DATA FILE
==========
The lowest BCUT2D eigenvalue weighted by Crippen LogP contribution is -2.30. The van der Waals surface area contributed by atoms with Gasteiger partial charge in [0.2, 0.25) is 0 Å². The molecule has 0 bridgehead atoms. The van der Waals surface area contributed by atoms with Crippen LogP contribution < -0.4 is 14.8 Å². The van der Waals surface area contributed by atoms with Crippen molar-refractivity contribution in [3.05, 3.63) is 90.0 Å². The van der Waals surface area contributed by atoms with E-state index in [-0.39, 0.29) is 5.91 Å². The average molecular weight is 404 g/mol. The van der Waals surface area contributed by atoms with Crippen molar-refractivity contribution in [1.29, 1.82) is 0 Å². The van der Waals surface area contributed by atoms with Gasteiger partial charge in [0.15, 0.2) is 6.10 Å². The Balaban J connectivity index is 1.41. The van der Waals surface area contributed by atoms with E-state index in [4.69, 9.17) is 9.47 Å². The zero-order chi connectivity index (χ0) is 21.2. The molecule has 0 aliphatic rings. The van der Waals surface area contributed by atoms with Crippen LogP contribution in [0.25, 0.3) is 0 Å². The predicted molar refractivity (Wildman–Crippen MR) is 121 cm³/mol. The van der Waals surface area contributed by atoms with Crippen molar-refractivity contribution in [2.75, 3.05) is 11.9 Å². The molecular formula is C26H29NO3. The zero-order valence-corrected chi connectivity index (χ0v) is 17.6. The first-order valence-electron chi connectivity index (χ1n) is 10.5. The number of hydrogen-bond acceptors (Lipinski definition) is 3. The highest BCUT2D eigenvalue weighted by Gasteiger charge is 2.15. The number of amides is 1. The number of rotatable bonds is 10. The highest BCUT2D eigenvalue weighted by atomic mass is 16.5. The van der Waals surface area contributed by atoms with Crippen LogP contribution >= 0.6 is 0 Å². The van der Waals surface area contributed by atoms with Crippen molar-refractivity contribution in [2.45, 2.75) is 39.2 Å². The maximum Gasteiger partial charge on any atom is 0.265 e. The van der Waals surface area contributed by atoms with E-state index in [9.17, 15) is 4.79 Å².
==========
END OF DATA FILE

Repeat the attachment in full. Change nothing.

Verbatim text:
The lowest BCUT2D eigenvalue weighted by Crippen LogP contribution is -2.30. The van der Waals surface area contributed by atoms with Gasteiger partial charge in [0.2, 0.25) is 0 Å². The molecule has 0 bridgehead atoms. The van der Waals surface area contributed by atoms with Crippen LogP contribution < -0.4 is 14.8 Å². The van der Waals surface area contributed by atoms with Crippen molar-refractivity contribution in [3.05, 3.63) is 90.0 Å². The van der Waals surface area contributed by atoms with E-state index in [-0.39, 0.29) is 5.91 Å². The average molecular weight is 404 g/mol. The van der Waals surface area contributed by atoms with Crippen molar-refractivity contribution in [1.29, 1.82) is 0 Å². The van der Waals surface area contributed by atoms with Gasteiger partial charge in [0.15, 0.2) is 6.10 Å². The Balaban J connectivity index is 1.41. The van der Waals surface area contributed by atoms with E-state index in [4.69, 9.17) is 9.47 Å². The zero-order chi connectivity index (χ0) is 21.2. The molecule has 0 aliphatic rings. The van der Waals surface area contributed by atoms with Crippen LogP contribution in [0.25, 0.3) is 0 Å². The predicted molar refractivity (Wildman–Crippen MR) is 121 cm³/mol. The van der Waals surface area contributed by atoms with Crippen molar-refractivity contribution in [2.75, 3.05) is 11.9 Å². The molecular formula is C26H29NO3. The zero-order valence-corrected chi connectivity index (χ0v) is 17.6. The first-order valence-electron chi connectivity index (χ1n) is 10.5. The number of hydrogen-bond acceptors (Lipinski definition) is 3. The highest BCUT2D eigenvalue weighted by Gasteiger charge is 2.15. The number of amides is 1. The number of rotatable bonds is 10. The highest BCUT2D eigenvalue weighted by atomic mass is 16.5. The van der Waals surface area contributed by atoms with Crippen LogP contribution >= 0.6 is 0 Å². The van der Waals surface area contributed by atoms with Crippen molar-refractivity contribution in [2.45, 2.75) is 39.2 Å². The maximum Gasteiger partial charge on any atom is 0.265 e. The van der Waals surface area contributed by atoms with E-state index in [9.17, 15) is 4.79 Å².